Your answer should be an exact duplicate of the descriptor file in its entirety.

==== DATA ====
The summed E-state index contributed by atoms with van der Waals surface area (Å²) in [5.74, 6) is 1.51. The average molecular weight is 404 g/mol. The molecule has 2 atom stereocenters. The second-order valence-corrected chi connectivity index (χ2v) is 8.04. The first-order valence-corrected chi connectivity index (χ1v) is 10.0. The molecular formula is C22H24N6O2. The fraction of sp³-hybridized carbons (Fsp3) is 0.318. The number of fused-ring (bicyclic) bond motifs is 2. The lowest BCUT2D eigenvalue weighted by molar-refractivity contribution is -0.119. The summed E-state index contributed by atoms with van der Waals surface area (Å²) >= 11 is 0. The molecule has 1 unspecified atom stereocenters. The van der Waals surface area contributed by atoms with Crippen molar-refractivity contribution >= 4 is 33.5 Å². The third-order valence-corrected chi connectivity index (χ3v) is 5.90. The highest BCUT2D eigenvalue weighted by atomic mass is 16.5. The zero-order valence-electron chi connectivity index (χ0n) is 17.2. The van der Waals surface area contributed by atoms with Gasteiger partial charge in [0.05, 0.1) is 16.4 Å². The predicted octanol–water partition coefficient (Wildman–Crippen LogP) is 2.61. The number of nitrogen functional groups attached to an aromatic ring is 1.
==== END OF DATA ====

The summed E-state index contributed by atoms with van der Waals surface area (Å²) in [5.74, 6) is 1.51. The average molecular weight is 404 g/mol. The molecule has 2 atom stereocenters. The second-order valence-corrected chi connectivity index (χ2v) is 8.04. The first-order valence-corrected chi connectivity index (χ1v) is 10.0. The molecular formula is C22H24N6O2. The fraction of sp³-hybridized carbons (Fsp3) is 0.318. The number of fused-ring (bicyclic) bond motifs is 2. The lowest BCUT2D eigenvalue weighted by molar-refractivity contribution is -0.119. The summed E-state index contributed by atoms with van der Waals surface area (Å²) >= 11 is 0. The molecule has 1 unspecified atom stereocenters. The van der Waals surface area contributed by atoms with Crippen molar-refractivity contribution >= 4 is 33.5 Å². The third-order valence-corrected chi connectivity index (χ3v) is 5.90. The highest BCUT2D eigenvalue weighted by atomic mass is 16.5. The zero-order valence-electron chi connectivity index (χ0n) is 17.2. The van der Waals surface area contributed by atoms with Gasteiger partial charge in [0.05, 0.1) is 16.4 Å². The predicted octanol–water partition coefficient (Wildman–Crippen LogP) is 2.61. The number of nitrogen functional groups attached to an aromatic ring is 1.